During this training we refine the Softening skills learnt in MIDL Mindfulness Trainings 3 & 4/52 from the skill of experiencing deep relaxation within our body using diaphragmatic breathing to bringing it into the posture of our mind. We do this initially by slowly extending the out-breath through our nose in-line with the natural deflation of our body, allowing our self to mentally ‘sink’ and relax. At first this skill still rests on the physicality of our breathing but with practice it gradually changes into a deep relaxation of the mind that arises due to an abandoning of all mental effort. Submit Your Question
Your Question: During the 3rd stage when you guide to let go of control over breathing is when I experience the most relaxation. However during this stage l also find myself breathing shallower then usual; it feels like it is mostly in my upper chest may not be belly breathing. Should I practice MIDL Training 3 more?
Stephen Procter: As your mind calms it is natural for your breathing to calm as well, one reflects the other. During the stage of letting go of control, breathing can become very subtle and difficult to perceive. If you are relaxing deeply during the meditation and not feeling restless then it is likely that your diaphragm is still engaged, it is just that the movement has become very small. In this case do not concern yourself with your breathing just allow it to flow naturally and find its own balance.
If you are still unsure and feel that your breathing is only in your upper chest, then it will not hurt to repeat MIDL Mindfulness Training 3/52. MIDL 3/52 and 5/52 are similar in that they both have a third stage of letting go of control over breathing. It is just that 3/52 is focussed more on engaging the diaphragm and 5/52 is more focussed on the deflation of the whole breath. When you understand this you can change your focus to begin this MIDL Training using the diaphragmatic breathing learnt in MIDL 3/52 and transition it into MIDL 5/52 softening when you reach the third stage of the deflation of your whole body.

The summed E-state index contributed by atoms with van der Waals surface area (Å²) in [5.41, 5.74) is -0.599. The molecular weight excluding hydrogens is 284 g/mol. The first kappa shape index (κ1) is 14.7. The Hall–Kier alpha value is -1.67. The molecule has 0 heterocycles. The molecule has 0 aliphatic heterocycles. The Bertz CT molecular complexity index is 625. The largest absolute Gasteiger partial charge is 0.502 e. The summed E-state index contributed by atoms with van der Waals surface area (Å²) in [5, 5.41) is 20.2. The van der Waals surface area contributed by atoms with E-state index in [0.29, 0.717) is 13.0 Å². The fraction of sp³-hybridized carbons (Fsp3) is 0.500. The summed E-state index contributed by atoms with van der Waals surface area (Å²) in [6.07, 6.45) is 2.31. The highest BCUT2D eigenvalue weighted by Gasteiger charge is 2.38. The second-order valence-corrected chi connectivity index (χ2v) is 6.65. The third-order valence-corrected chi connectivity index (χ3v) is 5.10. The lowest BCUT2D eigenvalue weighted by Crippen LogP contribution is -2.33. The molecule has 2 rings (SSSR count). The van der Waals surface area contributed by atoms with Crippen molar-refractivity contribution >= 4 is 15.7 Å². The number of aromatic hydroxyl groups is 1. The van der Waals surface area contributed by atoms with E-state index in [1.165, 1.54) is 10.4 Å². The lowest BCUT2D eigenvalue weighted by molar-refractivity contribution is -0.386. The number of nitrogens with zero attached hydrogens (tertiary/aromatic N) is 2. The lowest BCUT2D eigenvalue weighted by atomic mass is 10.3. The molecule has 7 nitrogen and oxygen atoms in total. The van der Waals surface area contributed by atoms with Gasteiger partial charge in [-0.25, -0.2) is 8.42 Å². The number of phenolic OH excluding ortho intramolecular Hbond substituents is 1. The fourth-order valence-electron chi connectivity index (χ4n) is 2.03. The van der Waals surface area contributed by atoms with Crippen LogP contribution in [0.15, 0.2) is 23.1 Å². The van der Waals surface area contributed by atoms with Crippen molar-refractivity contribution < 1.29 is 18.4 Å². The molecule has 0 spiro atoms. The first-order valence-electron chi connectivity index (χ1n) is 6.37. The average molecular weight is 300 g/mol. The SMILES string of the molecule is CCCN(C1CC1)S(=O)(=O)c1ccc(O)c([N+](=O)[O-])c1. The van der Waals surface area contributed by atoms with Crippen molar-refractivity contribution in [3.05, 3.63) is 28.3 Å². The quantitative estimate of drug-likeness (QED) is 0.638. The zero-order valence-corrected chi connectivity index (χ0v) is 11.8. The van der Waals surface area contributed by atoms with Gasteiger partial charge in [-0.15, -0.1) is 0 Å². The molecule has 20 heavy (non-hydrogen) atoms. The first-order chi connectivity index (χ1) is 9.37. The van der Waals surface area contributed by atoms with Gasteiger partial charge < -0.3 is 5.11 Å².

Your Question: What do you mean by silently sighing? Should I make sound with my LARYNX like hhhheeee? At the moment that stillness comes to me, my breath is so shallow and slow that I can't recognize my belly movement very well. It is diaphragm breathing and not breathing with chest, but it is very slow. It's even difficult to recognize cold air in in-breath. Is it ok?
Stephen Procter: I no longer use the word 'sighing' in my teaching because of misunderstandings. In developing this softening skill we do not produce sound as in yogic practices. We simply extend the length of our out-breath through the nose in a slow and gentle way.
At this stage you do not have to put any effort into being aware of anything. If the breathing is present to you then that is ok, if it is not present to you that is also ok. Once we enter Stillness it is a process of being rather than of doing - just be.
Your Question: 1. During the meditation you indicate to relax mentally on the out breath. Can you please offer some advice on what it means to relax mentally, what should I be experiencing when I relax mentally? Does it mean not followings thoughts or or attaching to a thought . Does concentrating on the breathing mean your mind is relaxed? 2. How do I relax my frontal lobes. Please offer some practical advice on how to do this.
Stephen Procter: 1. Softening / relaxing mentally means to 'put down' any doing or effort. This can be experienced as a mental softness and is enhanced by aligning with the experience of 'sinking', Literally allow yourself to mentally 'sink' with the slow out-breath.
1a) Wandering off to a thought is not a problem - this is what the mind does. Your task is not to stop it but to observe the wandering. Staying on the horses back as it were.
1b) If by concentrating on the breath you mean focusing on it then no, focusing on the breath does not necessarily mean that your mind is relaxed as there is effort involved. Concentration of awareness is not something that we do, it is what occurs when we don't do. Stillness does not contain movement and effort - it is the opposite direction.